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Yowoto happy parents eating with three children
Yowoto happy parents eating with three children
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Kiran 4
Kiran Manral is a doting mother, one of India’s most popular mommy bloggers, published author, erstwhile journalist, gender equality activist, founder of India Helps, core team member of CSAAM and VAW and a social media star. She is also suspected to have gone to Hogwarts and stolen a time-turner, which she uses in the Muggle world.

The Fine Art Of Dining With Kids

2013-06-28 17:51:00 +0530
21 of 42

Lessons in speed eating from a seasoned mother.

And so it came to pass that last night, we went out for dinner with friends. What was interesting about this was that it was dinner with three boys under ten in attendance. Yes, the precise situation that would have, a few years ago, got me reaching out with shaking hand for nerve medication to pour down the throat with undiluted alcohol. Going to restaurants with kids is one of those trials that a parent has to endure in order to earn one's parenting stripes. And going to a restaurant with multiple kids in tow must rank among the acts of bravery that merit awards that comes with sash on a salver.

In his early days, there have been times when I have been tempted to publicly disown the brat and/or put him up for immediate adoption. We've dealt with our requisite share of horrendous tantrums in restaurant situations; survived instances when we've had to slink away, abashed and embarrassed, leaving half our food uneaten and not even waiting for them to doggy-bag it. Of course, these restaurants were not of the fine dining variety. He was allowed into fine dining restaurants only recently, at the ripe old age of almost-ten. The few instances when we had dared to enter a restaurant that didn't serve food on a tray, have plastic cutlery and make one pay at a counter, are still embedded in my collection of repressed memories. Even now, though he's a big boy of nine and some months, no risks are taken in public dining situations. He is sandwiched between the responsible adults accompanying him and not allowed an escape route, with even visits to the restroom conducted under parental escort in case he decides, en route to the facilities, to take a whizzing tour of the premises and investigate the contents on the plates of the other perplexed diners.

On his own, the brat is likely to devote his entire attention to the food on his plate, but pair him with another child or two his age, and kaboom! it has the same effect that a lit match flung into a keg of dynamite would, tempered occasionally with sounds of the dads Getting Very Angry and commanding the spawn of their sperm to keep it down or get grounded for a week. (Which isn't such a dreaded punishment these days, given that all these children want to do is stay at home and play on the iPad, anyway.) Speaking of which,  I am the kind of mother who has no moral compunctions about using gadgets as emergency babysitters and yesterday, the phone was pressed into service to keep the three critters glued to their seats and not use the premises to start a lively game of hide and seek. We all had a fine meal, buffered with good conversation uninterrupted by stern eye-making and quiet threats, in peace and the only rambunctious behavior in the restaurant came from the next table where a group of young ladies had gathered to celebrate a birthday, and consequently were in high spirits and infecting the furthest corner of the restaurant with correspondingly high decibels.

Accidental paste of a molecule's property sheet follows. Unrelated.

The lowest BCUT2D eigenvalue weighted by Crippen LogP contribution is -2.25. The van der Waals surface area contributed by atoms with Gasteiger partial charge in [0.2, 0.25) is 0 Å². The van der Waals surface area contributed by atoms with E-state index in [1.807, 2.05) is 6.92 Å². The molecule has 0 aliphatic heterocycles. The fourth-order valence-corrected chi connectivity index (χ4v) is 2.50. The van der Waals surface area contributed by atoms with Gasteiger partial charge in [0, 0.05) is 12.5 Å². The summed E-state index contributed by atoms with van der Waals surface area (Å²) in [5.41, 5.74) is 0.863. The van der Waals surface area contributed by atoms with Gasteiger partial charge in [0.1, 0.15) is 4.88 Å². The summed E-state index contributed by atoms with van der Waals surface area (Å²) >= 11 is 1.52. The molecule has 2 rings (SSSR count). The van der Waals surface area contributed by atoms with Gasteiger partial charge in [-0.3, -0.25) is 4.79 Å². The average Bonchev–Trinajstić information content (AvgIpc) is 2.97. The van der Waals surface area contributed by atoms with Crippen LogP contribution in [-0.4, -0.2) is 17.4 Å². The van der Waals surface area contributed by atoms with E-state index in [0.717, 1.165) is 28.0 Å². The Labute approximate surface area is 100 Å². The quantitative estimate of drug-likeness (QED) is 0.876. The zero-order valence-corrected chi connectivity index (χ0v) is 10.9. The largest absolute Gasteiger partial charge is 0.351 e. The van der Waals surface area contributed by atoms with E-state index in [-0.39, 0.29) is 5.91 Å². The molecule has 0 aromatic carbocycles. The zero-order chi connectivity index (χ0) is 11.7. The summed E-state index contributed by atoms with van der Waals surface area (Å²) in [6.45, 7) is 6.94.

Also at the restaurant, were assorted families, with offspring of assorted ages, lending a wonderful cacophony to the ambience to provide the perfect white noise to ensure that no one could eavesdrop on the conversation at the next table. Our primary criterion in selecting restaurants these days seems to be whether they look upon children kindly and have a jungle theme and animated motorised animals to keep the kids occupied while we throw our food in our gullet, swill down our drinks and have them keep the check on standby. Another criterion while selecting a restaurant is whether they have multiple cuisines. Because the child thinks nothing of demanding Drums of Heaven, followed by chicken lasagna and topped with some mutton rogan gosht, post which he will doze off happily in his seat from calorific excesses and we need to shake him occasionally and request him to pipe down on the snoring. Now that we've graduated to restaurants where the cutlery isn't plastic and the crockery is immensely breakable, the level of stress to ensure that there aren't any casualties in the course of the evening does more to accelerate the rapid greying of the hairline than a week's worth of homework not completed.